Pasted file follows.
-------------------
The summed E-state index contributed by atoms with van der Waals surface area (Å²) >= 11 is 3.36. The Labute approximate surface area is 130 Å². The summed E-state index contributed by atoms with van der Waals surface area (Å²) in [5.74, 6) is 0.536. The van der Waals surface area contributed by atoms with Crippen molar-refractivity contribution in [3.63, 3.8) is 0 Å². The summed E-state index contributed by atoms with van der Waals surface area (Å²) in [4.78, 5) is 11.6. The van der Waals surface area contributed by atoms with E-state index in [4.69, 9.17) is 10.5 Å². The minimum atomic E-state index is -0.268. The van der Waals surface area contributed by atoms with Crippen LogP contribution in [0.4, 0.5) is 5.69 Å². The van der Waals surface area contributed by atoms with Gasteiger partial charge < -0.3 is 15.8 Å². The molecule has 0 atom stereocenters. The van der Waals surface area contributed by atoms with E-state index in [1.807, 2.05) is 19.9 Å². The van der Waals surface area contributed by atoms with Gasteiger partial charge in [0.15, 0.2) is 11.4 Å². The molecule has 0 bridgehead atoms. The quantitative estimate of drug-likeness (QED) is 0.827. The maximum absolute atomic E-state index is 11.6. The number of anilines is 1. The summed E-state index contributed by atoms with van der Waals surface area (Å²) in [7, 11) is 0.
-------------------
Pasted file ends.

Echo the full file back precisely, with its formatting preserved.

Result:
The summed E-state index contributed by atoms with van der Waals surface area (Å²) >= 11 is 3.36. The Labute approximate surface area is 130 Å². The summed E-state index contributed by atoms with van der Waals surface area (Å²) in [5.74, 6) is 0.536. The van der Waals surface area contributed by atoms with Crippen molar-refractivity contribution in [3.63, 3.8) is 0 Å². The summed E-state index contributed by atoms with van der Waals surface area (Å²) in [4.78, 5) is 11.6. The van der Waals surface area contributed by atoms with E-state index in [4.69, 9.17) is 10.5 Å². The minimum atomic E-state index is -0.268. The van der Waals surface area contributed by atoms with Crippen LogP contribution in [0.4, 0.5) is 5.69 Å². The van der Waals surface area contributed by atoms with Gasteiger partial charge < -0.3 is 15.8 Å². The molecule has 0 atom stereocenters. The van der Waals surface area contributed by atoms with E-state index in [1.807, 2.05) is 19.9 Å². The van der Waals surface area contributed by atoms with Gasteiger partial charge in [0.15, 0.2) is 11.4 Å². The molecule has 0 bridgehead atoms. The quantitative estimate of drug-likeness (QED) is 0.827. The maximum absolute atomic E-state index is 11.6. The number of anilines is 1. The summed E-state index contributed by atoms with van der Waals surface area (Å²) in [7, 11) is 0.